Singapore Media Watch

Sunday, November 05, 2006

In Focus: Objective Journalism and its role in society (Part 3)

Rethinking Objective Journalism

By Brent Cunningham, Columbia Journalism Review. Posted July 9, 2003.

In his Mar. 6 press conference, in which he laid out his reasons for the coming war, President Bush mentioned al Qaeda or the attacks of Sept. 11 fourteen times in fifty-two minutes. No one challenged him on it, despite the fact that the CIA had questioned the Iraq-al Qaeda connection, and that there has never been solid evidence marshaled to support the idea that Iraq was involved in the attacks of 9/11.

When Bush proposed his $726 billion tax cut in January, his sales pitch on the plan's centerpiece -- undoing the "double-taxation" on dividend earnings -- was that "It's unfair to tax money twice." Over the next two months, the tax plan was picked over in hundreds of articles and broadcasts, yet a Nexis database search turned up few news stories (notably, one by Donald Barlett and James Steele in Time on Jan. 27, and another by Daniel Altman in the business section of The New York Times on Jan. 21) that explained in detail what was misleading about the president's pitch: in fact, there is plenty of income that is doubly, triply, or even quadruply taxed; and these other taxes affect many more people than the sliver who would benefit from the dividend tax cut.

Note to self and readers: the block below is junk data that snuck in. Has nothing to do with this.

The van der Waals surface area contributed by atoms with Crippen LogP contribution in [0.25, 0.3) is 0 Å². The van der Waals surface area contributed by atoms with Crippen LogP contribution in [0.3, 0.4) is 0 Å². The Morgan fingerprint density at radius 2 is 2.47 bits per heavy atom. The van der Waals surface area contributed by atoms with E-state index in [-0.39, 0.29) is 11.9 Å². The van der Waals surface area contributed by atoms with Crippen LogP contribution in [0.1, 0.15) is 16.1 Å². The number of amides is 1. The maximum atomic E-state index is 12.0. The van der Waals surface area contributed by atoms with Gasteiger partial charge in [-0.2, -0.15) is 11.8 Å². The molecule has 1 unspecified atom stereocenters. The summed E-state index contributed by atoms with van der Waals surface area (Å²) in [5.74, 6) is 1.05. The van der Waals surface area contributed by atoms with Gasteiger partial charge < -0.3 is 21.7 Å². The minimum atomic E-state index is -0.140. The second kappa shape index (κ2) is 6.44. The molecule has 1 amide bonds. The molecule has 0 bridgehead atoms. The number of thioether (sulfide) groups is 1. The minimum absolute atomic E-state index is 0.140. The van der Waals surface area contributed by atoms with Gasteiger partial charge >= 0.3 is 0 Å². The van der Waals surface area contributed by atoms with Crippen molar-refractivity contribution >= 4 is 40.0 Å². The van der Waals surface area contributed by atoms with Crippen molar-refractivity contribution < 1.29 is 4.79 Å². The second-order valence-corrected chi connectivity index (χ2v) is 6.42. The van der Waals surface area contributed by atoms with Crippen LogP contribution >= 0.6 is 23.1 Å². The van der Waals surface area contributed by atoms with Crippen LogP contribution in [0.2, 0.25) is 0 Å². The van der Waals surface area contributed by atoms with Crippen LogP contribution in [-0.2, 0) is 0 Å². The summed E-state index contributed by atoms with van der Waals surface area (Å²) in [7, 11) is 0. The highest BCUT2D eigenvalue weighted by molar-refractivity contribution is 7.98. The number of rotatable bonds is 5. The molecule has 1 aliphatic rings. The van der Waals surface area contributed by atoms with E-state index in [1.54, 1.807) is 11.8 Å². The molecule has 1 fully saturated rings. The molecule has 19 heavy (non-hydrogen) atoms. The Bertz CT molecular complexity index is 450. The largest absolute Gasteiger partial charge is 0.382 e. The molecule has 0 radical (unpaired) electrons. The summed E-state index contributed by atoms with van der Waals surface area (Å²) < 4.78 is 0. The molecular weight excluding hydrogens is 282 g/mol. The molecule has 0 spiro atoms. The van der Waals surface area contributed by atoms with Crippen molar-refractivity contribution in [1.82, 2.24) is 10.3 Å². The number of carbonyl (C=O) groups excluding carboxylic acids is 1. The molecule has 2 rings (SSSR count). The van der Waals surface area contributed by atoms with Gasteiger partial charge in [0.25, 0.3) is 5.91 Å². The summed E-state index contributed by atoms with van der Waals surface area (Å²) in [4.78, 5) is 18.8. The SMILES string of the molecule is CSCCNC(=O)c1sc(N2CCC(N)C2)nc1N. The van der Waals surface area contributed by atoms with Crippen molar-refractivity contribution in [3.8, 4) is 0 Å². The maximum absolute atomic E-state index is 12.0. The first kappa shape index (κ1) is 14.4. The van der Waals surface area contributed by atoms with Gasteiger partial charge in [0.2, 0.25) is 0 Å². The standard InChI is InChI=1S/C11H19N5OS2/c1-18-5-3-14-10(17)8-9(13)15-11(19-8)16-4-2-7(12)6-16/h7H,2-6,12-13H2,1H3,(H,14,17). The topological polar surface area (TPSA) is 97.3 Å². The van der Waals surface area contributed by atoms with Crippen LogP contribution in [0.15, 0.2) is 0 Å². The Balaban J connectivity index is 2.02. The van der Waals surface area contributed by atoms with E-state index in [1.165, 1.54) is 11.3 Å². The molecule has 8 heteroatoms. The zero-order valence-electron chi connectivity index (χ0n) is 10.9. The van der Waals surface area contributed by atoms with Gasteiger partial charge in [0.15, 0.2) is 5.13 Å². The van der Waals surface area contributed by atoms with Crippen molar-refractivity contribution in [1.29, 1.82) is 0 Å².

Before the fighting started in Iraq, in the dozens of articles and broadcasts that addressed the potential aftermath of a war, much was written and said about the maneuverings of the Iraqi exile community, the shape of a postwar government, and the cost and duration and troop numbers. Important subjects all. But few of those stories, dating from late last summer, delved deeply into the numerous and plausible complications of the aftermath. (Read more...)


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